All the major European leagues saw their operating profits eroded while some saw their losses increased. Germany saw combined profits reduce by 45% to € 215 million, their lowest level since 2012. Spain also experienced a 60% fall to € 183 million. Italy’s operating losses worsened, from € 17 million to € 274 million, while France’s position worsened by almost £ 270 million to € 575 million.

Deloitte highlighted the growing presence of private investment in football. Between January 2020 and February 2021, the investment flow into US and European sport properties totalled € 7.8 billion, a 50% increase on 2019. As well as long-term commercial partnerships with leagues and federations, private equity and institutional investors have been buying clubs and creating portfolios. Companies like ALK Capital, Silverlake and Elliot Management have all made forays into club ownership. There remains a good deal of suspicion about the motives and practices of investors such as private equity and their involvement has been met with resistance in Germany and Italy, to name but two leagues. The concept of multi-club ownership is also frowned upon, fans believing that it goes against the spirit of the game.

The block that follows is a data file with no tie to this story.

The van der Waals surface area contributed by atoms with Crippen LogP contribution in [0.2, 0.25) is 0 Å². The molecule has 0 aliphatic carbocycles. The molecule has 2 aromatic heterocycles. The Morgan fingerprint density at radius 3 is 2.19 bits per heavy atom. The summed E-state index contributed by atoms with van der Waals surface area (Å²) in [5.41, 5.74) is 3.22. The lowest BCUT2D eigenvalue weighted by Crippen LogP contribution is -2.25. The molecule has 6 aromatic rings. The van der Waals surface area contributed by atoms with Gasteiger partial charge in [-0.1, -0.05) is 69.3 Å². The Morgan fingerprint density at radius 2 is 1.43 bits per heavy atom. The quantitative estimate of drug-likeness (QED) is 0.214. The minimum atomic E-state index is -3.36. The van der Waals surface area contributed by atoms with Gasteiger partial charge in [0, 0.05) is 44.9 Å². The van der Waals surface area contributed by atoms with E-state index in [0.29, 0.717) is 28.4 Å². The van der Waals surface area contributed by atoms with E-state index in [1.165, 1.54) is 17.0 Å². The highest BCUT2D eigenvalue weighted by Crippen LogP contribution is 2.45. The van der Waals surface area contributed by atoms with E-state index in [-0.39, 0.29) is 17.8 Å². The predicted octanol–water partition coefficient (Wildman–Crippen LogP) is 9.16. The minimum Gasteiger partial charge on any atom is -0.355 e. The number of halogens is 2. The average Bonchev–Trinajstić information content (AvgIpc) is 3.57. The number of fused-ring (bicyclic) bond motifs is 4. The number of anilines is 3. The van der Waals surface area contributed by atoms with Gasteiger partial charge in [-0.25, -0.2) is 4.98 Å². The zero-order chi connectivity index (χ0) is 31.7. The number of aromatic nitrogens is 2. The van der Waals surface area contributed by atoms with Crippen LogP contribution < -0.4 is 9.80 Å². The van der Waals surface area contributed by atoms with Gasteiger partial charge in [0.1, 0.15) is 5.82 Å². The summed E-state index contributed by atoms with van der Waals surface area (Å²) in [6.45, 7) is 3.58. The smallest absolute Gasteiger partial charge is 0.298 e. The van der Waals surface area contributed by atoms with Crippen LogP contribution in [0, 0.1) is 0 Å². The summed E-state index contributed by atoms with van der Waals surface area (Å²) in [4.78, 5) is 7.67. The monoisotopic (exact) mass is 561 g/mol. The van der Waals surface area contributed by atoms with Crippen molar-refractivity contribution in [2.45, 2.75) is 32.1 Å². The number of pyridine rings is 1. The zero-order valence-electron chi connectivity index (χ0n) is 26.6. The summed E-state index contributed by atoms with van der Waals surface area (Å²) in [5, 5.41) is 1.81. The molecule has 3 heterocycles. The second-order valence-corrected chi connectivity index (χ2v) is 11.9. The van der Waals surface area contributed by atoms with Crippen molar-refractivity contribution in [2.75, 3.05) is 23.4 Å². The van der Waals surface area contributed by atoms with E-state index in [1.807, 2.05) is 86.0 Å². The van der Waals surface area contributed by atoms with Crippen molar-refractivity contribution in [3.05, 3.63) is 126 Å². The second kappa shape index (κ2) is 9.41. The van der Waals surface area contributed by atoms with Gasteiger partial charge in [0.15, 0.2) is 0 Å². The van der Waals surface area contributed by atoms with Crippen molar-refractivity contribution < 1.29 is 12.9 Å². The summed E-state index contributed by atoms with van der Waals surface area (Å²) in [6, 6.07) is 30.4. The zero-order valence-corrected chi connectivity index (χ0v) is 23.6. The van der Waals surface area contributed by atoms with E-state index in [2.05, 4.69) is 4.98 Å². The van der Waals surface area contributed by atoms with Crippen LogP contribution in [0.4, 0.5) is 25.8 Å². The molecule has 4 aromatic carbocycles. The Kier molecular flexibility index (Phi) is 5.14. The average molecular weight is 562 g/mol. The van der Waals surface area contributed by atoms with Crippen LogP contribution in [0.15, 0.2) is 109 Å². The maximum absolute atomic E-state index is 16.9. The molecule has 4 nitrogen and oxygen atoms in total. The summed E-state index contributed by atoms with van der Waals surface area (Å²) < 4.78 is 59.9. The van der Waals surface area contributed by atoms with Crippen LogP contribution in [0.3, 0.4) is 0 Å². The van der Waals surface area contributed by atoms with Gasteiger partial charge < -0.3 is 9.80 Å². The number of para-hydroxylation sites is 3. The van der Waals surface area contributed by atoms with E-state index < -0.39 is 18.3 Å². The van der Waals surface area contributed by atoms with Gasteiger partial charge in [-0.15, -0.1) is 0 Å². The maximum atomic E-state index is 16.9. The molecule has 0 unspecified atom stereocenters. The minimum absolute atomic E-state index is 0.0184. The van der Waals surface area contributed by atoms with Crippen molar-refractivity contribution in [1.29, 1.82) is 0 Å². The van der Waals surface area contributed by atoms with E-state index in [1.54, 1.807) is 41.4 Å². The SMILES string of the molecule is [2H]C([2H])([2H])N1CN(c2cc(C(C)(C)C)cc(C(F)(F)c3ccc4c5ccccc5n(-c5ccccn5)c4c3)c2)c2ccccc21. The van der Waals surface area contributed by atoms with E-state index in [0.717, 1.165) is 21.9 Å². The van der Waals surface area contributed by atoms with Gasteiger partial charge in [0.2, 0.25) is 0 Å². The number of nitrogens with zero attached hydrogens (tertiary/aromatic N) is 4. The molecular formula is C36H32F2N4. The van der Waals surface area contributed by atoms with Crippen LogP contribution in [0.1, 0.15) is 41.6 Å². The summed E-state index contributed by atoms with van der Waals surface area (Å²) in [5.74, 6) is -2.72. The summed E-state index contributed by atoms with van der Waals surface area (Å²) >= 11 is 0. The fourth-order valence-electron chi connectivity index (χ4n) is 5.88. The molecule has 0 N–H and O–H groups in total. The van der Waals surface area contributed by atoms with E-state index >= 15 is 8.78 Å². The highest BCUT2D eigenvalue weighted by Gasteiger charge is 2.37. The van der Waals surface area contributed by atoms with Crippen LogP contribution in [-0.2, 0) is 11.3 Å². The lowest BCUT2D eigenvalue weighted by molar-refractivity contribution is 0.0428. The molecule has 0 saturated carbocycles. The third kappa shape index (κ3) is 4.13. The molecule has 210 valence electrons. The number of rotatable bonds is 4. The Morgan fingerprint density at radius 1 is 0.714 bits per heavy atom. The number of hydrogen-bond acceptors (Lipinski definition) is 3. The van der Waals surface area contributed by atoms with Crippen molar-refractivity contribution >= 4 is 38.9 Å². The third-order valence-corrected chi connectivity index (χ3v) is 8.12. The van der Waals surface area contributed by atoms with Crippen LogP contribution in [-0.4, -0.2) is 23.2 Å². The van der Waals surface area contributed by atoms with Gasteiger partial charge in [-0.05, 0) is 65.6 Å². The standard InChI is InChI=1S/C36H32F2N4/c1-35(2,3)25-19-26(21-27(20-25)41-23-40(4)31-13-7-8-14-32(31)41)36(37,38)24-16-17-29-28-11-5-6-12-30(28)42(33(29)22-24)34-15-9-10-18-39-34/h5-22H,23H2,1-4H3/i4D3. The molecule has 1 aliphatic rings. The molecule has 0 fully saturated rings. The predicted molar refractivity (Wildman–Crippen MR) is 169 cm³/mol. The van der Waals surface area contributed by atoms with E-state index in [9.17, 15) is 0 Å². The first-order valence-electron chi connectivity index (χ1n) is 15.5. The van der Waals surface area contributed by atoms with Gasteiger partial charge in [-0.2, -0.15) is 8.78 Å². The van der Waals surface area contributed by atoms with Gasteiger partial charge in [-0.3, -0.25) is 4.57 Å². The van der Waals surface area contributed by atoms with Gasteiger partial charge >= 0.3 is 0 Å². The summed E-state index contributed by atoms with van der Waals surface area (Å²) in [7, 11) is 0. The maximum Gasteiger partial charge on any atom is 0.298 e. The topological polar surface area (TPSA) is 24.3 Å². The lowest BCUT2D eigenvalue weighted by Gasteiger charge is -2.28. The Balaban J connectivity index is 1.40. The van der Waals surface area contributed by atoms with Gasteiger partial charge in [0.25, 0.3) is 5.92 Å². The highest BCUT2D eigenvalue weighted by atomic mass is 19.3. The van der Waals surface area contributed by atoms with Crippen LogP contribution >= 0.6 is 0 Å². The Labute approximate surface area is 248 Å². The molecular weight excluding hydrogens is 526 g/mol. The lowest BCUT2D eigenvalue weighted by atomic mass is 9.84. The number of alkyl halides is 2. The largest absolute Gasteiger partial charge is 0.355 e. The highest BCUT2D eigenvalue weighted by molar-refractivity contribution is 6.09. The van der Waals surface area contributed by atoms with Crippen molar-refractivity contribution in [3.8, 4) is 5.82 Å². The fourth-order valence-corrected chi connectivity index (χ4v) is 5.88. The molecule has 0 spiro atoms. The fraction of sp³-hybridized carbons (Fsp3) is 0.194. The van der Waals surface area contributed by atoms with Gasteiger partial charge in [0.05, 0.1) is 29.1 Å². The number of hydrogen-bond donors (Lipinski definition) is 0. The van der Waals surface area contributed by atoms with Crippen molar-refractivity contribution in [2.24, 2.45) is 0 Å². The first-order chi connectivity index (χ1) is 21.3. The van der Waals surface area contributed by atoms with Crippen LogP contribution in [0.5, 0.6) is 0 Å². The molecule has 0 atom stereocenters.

Clubs clearly need cash and in the Premier League eight increased their bank borrowings in 2019-20, including Tottenham and Liverpool, who have borrowed £ 173 million and £ 147 million respectively. No surprise that Premier clubs’ net debt has risen during the pandemic to £ 4 billion, some £ 500 million higher than 2018-19. 

There is a great deal of uncertainty around the finances of football and its clubs and the coming season will surely reveal more hurdles to be encountered. The full cost of covid-19 has yet to emerge and there may still be seismic events that demand innovative solutions. The biggest challenge will be around cutting expenses, including player wages, which represent the biggest outlay at almost every club.

The European Super League, which was a reaction to the crisis as much as a deep-rooted desire by some clubs to squeeze a great share of the spoils for themselves, may rear its head once more as it is an idea that has been rolling around for the best part of 20 years. This ill-judged and ill-timed announcement created a huge rift in the game which may take time to heal, but the manner in which it collapsed suggested a lack of conviction and confidence in the project and in the fragile character of the clubs involved. 

One thing is certain, the football world is a far less stable place than it was two years ago and we may yet see some more serious casualties if clubs lurch into trouble and fall into the abyss. The post-pandemic football world has to learn from the unprecedented events of the past 18 months and must present a united front rather than clandestine schemes that are less inclusive and somewhat self-serving. This may be easier said than done. 


Photo: dom fellowes CC-BY-2.0